My husband and I recently spent a weekend in Bremen, which is about a two-hour trip from home.
We didn’t choose Bremen because of anything in particular except that we wanted a weekend away, and we also felt we needed to be close enough to get home quickly if anything went wrong with the three teenagers we were leaving behind. At least I wanted to be close; my husband didn’t agree that it was necessary.
I had glimpsed a bit of Bremen on a school trip a few years before, and particularly wanted to explore the Schnoor neighborhood more thoroughly. So we went.
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The main tourist draws in Bremen are in the Altstadt area. Dominated by St Petri Dom cathedral, the marketplace at the center of town is home to a number of lovely buildings from the period when Bremen owed its prosperity to being a Hanseatic League member.
If you’re interested in Hanseatic League history, here are some other articles about Hanseatic cities:
The Rathaus is the old city hall, and, together with the Roland statue in front of it, is a UNESCO World Heritage Site. It was built in the early 15th century and renovated in Renaissance style in the 17th century. Unfortunately, when we visited, a mayor had recently died, so the Rathaus was closed to visitors. Nevertheless, the ornamentation on the exterior is intricate and worth some study.
The Roland statue in front of the Rathaus is over five meters tall and is the largest of 26 such statues in Germany. Roland, apparently, is a symbol of market rights and freedoms, so again it’s linked to Bremen’s status in the Hanseatic League.
The other famous Bremen statue stands next to the Rathaus; it depicts a donkey with a dog, a cat and a rooster on its back, illustrating a Grimm fairy tale called “The Town Musicians of Bremen.” I wrote about the statue and the story in this article.
A row of buildings nearby on Marktplatz is also an indication of what much of the Altstadt must have looked like before the war.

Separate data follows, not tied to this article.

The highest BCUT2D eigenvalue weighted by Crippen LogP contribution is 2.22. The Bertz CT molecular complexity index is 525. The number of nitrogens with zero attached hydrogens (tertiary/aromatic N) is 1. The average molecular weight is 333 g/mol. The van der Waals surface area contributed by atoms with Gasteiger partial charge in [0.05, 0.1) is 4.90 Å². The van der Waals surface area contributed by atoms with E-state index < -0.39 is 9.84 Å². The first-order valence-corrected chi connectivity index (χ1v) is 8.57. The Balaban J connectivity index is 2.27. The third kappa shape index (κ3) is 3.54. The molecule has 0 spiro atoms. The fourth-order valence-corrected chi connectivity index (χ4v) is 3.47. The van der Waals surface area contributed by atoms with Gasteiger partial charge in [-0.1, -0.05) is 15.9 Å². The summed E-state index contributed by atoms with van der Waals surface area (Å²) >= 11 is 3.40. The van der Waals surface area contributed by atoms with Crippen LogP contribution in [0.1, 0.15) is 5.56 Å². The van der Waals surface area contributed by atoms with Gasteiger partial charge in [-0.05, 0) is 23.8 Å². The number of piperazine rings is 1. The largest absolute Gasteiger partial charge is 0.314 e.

Atop the entrance to the very short Böttcherstraße hangs a shining bas-relief called Lichtbringer (Bringer of Light) that was dedicated to Hitler by Ludwig Roselius, the man responsible for developing the whole street in the 1920s. According to Wikipedia, the font of all knowledge, Hitler rejected the artwork as “degenerate.”
A stroll down Böttcherstraße shows some interesting architectural contrasts. The 1920s-era expressionist-style buildings (Hitler, apparently, did not like those either.) were restored after bombing in the war. One building, though, was built in 1588 and is now the Ludwig Roselius Museum. Since we only had the weekend in Bremen, we didn’t go inside, but it houses Roselius’s personal art collection.
The flowing organic shapes of the expressionist buildings seemed to me attractive and playful, and respectful of Roselius’s older building in their midst. One of these newer buildings is home to the Paula Modersohn-Becker-Haus, named after the artist it exhibits.
Both museums are open Tuesday-Sunday, 11:00-18:00. Admission: €10 ($11).
On top of the Glockenspiel House is a set of 30 Meissen porcelain bells which are played three times a day.
This one-hour walking tour covers just the Böttcherstraße.
If the weather is good, a walk along the Weser River is pleasant. On Saturdays in the warmer months a flea market takes place, which combines well with a promenade along the water. Kiosks offer food and, especially, beer to keep you going. You’ll be charged an extra euro for the glass, which you get back when you return it, but why not keep it as a souvenir?
Another option in the warmer months is to take a boat ride along the river or farther afield if the port of Bremerhaven interests you.